Virtual, Mobile Connections

This week we will examine the role of mobile devices in learning. One of our shared readings, the 2011 Horizon Report, predicts that mobiles will increasingly become part of our teaching and learning environments and sooner rather than later. Several institutions of higher education, such as Abilene Christian University, have taken the lead in action research projects focusing on the educational uses of mobile technologies, as discussed in the other common content we share for this week.

It would be hard to argue that the iPad and similar devices will not change the way we teach and learn. And with the introduction of natural language, voice-based computing as exemplified by Apple’s Siri, it seems more likely that Pattie Maes’ and Pranav Mistry’s SixthSense prototype demonstrated in the video above could see mainstream adoption.

What is it about these devices that could fundamentally change the way we interact with our world?

Have they already? If so, in what ways?

How are they similar to and yet different from our desktop and laptop computers?

How do you plan to deal with mobile devices in your classrooms?

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Virtual, Mobile Connections

The 2010 Horizon Report predicts a one year or less adoption of mobile computing in the higher ed arena. Of particular interest are references to actual classroom examples that show the varied ways faculty are exploring how mobile technologies could support and transform their pedagogical practice. An interview with Lonnie D. Harvel of Georgia Gwinnett College and Steve Kolowich’ article, The Mobile Campus, describes some of the tentative results from such projects while Malcolm Brown’s chapter in the Educause E-Book, Educating the Net Generation, expands on the traditional execution of learning spaces.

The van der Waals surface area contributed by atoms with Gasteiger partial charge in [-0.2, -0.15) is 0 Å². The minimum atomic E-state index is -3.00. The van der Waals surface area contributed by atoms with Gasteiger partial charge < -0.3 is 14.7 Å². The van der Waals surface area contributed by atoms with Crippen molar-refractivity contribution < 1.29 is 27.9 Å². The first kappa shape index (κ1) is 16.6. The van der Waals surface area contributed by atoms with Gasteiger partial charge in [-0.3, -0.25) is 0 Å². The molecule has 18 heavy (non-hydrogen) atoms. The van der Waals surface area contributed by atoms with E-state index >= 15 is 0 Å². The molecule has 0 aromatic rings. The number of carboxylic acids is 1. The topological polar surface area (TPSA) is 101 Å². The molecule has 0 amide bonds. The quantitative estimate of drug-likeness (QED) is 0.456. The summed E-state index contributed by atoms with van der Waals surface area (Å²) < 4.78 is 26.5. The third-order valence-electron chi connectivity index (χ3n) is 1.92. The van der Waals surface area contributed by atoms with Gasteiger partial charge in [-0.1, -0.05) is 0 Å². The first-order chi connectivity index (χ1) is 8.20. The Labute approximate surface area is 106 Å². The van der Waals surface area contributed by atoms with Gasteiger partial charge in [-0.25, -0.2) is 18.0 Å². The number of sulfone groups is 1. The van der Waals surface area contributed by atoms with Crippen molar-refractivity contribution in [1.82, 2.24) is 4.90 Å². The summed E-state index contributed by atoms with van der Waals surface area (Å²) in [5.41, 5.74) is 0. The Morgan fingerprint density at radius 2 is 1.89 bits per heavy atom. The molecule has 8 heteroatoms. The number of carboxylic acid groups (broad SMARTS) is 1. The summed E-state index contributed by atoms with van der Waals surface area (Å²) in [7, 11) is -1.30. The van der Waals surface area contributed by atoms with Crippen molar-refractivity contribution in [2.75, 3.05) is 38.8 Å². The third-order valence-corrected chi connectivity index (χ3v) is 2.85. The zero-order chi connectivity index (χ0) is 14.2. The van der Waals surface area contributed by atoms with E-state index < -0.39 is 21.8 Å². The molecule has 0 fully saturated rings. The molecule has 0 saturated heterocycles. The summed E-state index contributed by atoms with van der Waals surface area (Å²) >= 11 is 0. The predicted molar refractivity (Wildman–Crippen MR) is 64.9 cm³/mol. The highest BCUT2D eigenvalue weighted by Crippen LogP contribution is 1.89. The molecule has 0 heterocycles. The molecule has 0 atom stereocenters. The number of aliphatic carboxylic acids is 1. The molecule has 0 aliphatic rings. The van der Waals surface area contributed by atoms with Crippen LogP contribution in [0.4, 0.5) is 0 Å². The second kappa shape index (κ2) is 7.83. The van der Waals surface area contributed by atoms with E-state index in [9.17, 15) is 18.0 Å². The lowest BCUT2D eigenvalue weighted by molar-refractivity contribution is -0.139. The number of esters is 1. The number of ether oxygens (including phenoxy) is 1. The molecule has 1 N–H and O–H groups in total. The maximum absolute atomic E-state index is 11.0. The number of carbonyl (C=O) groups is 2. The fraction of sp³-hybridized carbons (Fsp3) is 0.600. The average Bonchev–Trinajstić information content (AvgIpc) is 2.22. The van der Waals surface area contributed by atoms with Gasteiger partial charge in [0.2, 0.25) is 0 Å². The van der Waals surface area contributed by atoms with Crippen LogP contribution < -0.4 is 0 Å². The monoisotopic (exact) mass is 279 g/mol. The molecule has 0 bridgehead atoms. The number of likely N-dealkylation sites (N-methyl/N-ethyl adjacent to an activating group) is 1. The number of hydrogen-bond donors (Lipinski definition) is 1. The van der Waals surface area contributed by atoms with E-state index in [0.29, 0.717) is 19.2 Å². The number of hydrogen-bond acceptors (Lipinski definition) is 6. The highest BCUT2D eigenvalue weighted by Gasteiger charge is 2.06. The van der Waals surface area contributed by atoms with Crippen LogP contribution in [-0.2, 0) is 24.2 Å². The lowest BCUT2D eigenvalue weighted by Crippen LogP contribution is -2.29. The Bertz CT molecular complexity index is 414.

In a three part series Jonathan Gosier describes how mobile technologies are shaping the political, economic and social structures in Africa in ways that might presage their adoption elsewhere.

In an interesting counterpoint to the ban on cell phones in many classrooms here at UCONN and elsewhere, Spanish teacher Ariana Leonard shares how she takes advantage of those nearly ubiquitous student cell phones to engage students in learning Spanish, both inside and outside of class.

The Christmas gift of an iPhone one year ago led Travis Allen, currently a Kennesaw State University student, to create the iSchool Initiative in order to “advocate, support and implement technological advancement for students and educators in the 21st century”. We’ll have a chance to talk with Travis about his initiative and personal mobile learning experiences in our Friday Elluminate Live! session (scroll down to ‘Other’ and click on the ‘post-event’ link to access our recorded session).

Do mobile devices have a place in learning and teaching and if so, how, when and where?

Virtual, Mobile Connections

New Hampshire H.S. students begin voter registration process via mobiles. Courtesy Mark Warner

New Hampshire H.S. students begin voter registration process via mobiles. Courtesy Mark Warner

I’m looking forward to this week’s session as we’ll have a chance to talk with Liz Kolb, whose book, Toys to Tools: Connecting Student Cell Phones to Education
has just been published by ISTE. We’ll be chatting with Liz via Skype and hope to be able to record the session for possible inclusion here on our blog.

You may remember from our review of the Horizon Report at the beginning of the semester, that the authors saw the timeline for adoption of mobile broadband as merely two to three years from now. They also provided some very intriguing examples of how mobiles are currently used in education. I’m sure as we talk with Liz, she’ll be able to share with us even more ideas about how we could use cells with our students.

In countries where the infrastructure for land-based broadband Internet access is lacking, mobile phones appear to have met that need in some very powerful and empowering ways as you can see from their use in various parts of Africa as described in this series of articles from ReadWriteWeb. You’ll find these articles listed in our diigo group bookmarks for handy reference.

This session won’t be solely devoted to mobile phones, however. We’ll also take a look at a variety of browser-based environments that support online collaboration that could be useful for distance learning, blended learning, conferences, research and projects, to name just a few examples.

As you complete the readings for this week, be sure to start formulating the questions you’d like to ask Liz. You can post them here if you’d like to start the discussion going.